Underwatering is the most surprising cause of root rot. You forget to water your plant. You notice your plant is very dry, and realize you’ve forgotten to water it.
To make up for the lack of water, you water your Calathea heavily. This can also lead to root rot.
When the roots don’t have access to water, they become dry and shrivelled. They are now in a fragile state. When you water them generously, it can shock the roots, leading to damage and root rot.
Signs of Root Rot
The signs of root rot can be divided into three categories. The first signs are those of early root rot. If the condition continues, the Calathea moves into the advanced root rot stage. If it’s not treated, it will enter the fatal root rot stage.
Early Root Rot
The signs of early root rot are similar to those of overwatering. These include yellowing leaves and slow or stunted growth.
It’s normal for your Calathea to become dormant in the winter. However, if it appears dormant during the growing season, this signifies a problem, as Calatheas are relatively fast-growing.
When stunted growth occurs, the Calathea will begin producing smaller or thinner leaves. It may also stop growing new leaves completely. You can expect a healthy Calathea to grow at least a few new leaves each month during the growing season.
Yellow and Wilting Leaves
Overwatering and root rot can cause yellow leaves. The leaves will yellow rapidly and become wilted.
The Calathea may appear to be dehydrated and begin to droop when it’s overwatered. In this case, the damaged roots can’t bring in water properly, even though water is available.
Advanced Root Rot
If you don’t recognize the signs of early root rot, it will continue. The signs of advanced root rot include a foul smell coming from the soil and black spots will begin to appear.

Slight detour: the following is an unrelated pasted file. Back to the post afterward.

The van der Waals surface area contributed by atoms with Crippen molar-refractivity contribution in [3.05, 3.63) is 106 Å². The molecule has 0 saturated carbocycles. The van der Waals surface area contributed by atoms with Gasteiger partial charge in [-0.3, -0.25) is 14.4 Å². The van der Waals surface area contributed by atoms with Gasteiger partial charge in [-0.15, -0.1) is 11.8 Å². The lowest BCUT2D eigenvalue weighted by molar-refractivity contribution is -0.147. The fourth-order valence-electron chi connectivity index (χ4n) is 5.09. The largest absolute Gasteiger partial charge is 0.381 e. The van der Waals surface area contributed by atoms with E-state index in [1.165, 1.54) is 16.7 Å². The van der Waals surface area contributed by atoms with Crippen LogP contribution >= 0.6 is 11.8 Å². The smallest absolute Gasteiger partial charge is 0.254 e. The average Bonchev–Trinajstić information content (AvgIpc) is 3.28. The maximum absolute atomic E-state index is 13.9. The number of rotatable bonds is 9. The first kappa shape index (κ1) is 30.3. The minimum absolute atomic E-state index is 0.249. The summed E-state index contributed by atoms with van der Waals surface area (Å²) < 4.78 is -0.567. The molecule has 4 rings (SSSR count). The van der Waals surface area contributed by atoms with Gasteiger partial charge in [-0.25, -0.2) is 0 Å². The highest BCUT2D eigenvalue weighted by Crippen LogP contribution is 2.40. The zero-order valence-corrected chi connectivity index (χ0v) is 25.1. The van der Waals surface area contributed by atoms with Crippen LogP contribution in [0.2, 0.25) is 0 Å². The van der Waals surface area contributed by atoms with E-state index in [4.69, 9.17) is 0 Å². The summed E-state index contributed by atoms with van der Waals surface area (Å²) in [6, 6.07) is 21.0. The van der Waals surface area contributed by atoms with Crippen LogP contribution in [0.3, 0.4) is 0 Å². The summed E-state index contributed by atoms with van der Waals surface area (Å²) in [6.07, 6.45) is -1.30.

Foul Smelling Soil
The combination of standing water and rotting roots creates a sewage like smell. The fungi that cause root rot can also be the cause of the foul odor.
Generally, the worse the smell, the more damage to your Calathea’s roots.
Black Spots on Leaves
At this stage, the root’s inability to bring in nutrients will cause the cells to begin to die. The damage spreads from the roots into the leaves of the plant.
The leaves will develop black spots and droop. They may appear yellow around the black areas.
If you notice the signs of advanced root rot, you’ll need to check the roots of the Calathea. Healthy roots should be yellow and firm.
When root rot occurs, the roots become brown or black and mushy. Any rotted roots must be removed for the plant to survive.
Fatal Root Rot
If root rot isn’t treated, it will be fatal. The roots will continue to rot. Once there are no healthy roots to transport nutrients, the plant can no longer survive.
At this point, there is no way to save the Calathea. The one exception is the Calathea Marantas. This variety can be propagated via stem cuttings. All other varieties of Calathea must have healthy roots to propagate.
Treating Calathea Root Rot
To treat Calathea root rot, you’ll need to follow the steps listed below. This involves removing the Calathea from the pot, rinsing the roots, and removing any damaged roots.
Removing Your Calathea From the Pot
If you begin to notice signs of root rot in your Calathea, the best thing to do is inspect the plant. This requires removing it from the pot.
Removing a plant from its pot can be a bit traumatic for it, but it’s a much better alternative to allowing root rot to continue.